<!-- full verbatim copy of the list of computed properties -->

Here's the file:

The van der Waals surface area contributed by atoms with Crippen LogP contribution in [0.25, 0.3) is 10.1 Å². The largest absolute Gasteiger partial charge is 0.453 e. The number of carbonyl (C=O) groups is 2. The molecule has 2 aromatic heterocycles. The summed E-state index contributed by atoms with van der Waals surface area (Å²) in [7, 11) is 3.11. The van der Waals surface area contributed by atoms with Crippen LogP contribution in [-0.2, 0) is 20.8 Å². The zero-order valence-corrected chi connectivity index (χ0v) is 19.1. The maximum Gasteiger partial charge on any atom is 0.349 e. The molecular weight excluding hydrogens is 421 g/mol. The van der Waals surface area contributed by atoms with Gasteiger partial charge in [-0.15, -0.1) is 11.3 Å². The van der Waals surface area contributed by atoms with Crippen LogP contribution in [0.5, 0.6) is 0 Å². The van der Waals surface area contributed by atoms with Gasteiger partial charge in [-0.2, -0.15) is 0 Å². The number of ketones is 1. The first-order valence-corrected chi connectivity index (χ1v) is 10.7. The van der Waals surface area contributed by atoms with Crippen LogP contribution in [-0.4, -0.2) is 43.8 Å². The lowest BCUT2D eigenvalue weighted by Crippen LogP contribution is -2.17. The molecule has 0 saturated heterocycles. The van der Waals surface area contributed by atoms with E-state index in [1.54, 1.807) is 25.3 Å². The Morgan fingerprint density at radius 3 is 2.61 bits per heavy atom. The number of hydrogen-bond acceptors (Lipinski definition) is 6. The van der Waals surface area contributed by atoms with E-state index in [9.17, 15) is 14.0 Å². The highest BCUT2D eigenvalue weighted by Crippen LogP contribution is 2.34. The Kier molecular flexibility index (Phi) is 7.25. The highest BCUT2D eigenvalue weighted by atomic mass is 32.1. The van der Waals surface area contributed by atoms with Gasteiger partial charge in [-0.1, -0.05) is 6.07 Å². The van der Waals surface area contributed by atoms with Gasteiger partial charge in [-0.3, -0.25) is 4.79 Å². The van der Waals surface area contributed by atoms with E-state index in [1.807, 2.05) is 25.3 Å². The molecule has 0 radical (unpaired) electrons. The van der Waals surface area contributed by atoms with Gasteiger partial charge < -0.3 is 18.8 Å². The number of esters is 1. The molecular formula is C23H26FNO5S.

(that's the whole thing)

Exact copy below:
The van der Waals surface area contributed by atoms with Crippen LogP contribution in [0.25, 0.3) is 10.1 Å². The largest absolute Gasteiger partial charge is 0.453 e. The number of carbonyl (C=O) groups is 2. The molecule has 2 aromatic heterocycles. The summed E-state index contributed by atoms with van der Waals surface area (Å²) in [7, 11) is 3.11. The van der Waals surface area contributed by atoms with Crippen LogP contribution in [-0.2, 0) is 20.8 Å². The zero-order valence-corrected chi connectivity index (χ0v) is 19.1. The maximum Gasteiger partial charge on any atom is 0.349 e. The molecular weight excluding hydrogens is 421 g/mol. The van der Waals surface area contributed by atoms with Gasteiger partial charge in [-0.15, -0.1) is 11.3 Å². The van der Waals surface area contributed by atoms with Crippen LogP contribution in [0.5, 0.6) is 0 Å². The van der Waals surface area contributed by atoms with Gasteiger partial charge in [-0.2, -0.15) is 0 Å². The number of ketones is 1. The first-order valence-corrected chi connectivity index (χ1v) is 10.7. The van der Waals surface area contributed by atoms with Crippen LogP contribution in [-0.4, -0.2) is 43.8 Å². The lowest BCUT2D eigenvalue weighted by Crippen LogP contribution is -2.17. The molecule has 0 saturated heterocycles. The van der Waals surface area contributed by atoms with E-state index in [1.54, 1.807) is 25.3 Å². The Morgan fingerprint density at radius 3 is 2.61 bits per heavy atom. The number of hydrogen-bond acceptors (Lipinski definition) is 6. The van der Waals surface area contributed by atoms with E-state index in [9.17, 15) is 14.0 Å². The highest BCUT2D eigenvalue weighted by Crippen LogP contribution is 2.34. The Kier molecular flexibility index (Phi) is 7.25. The highest BCUT2D eigenvalue weighted by atomic mass is 32.1. The van der Waals surface area contributed by atoms with Gasteiger partial charge in [-0.1, -0.05) is 6.07 Å². The van der Waals surface area contributed by atoms with Gasteiger partial charge in [-0.3, -0.25) is 4.79 Å². The van der Waals surface area contributed by atoms with E-state index in [1.807, 2.05) is 25.3 Å². The molecule has 0 radical (unpaired) electrons. The van der Waals surface area contributed by atoms with Gasteiger partial charge < -0.3 is 18.8 Å². The number of esters is 1. The molecular formula is C23H26FNO5S.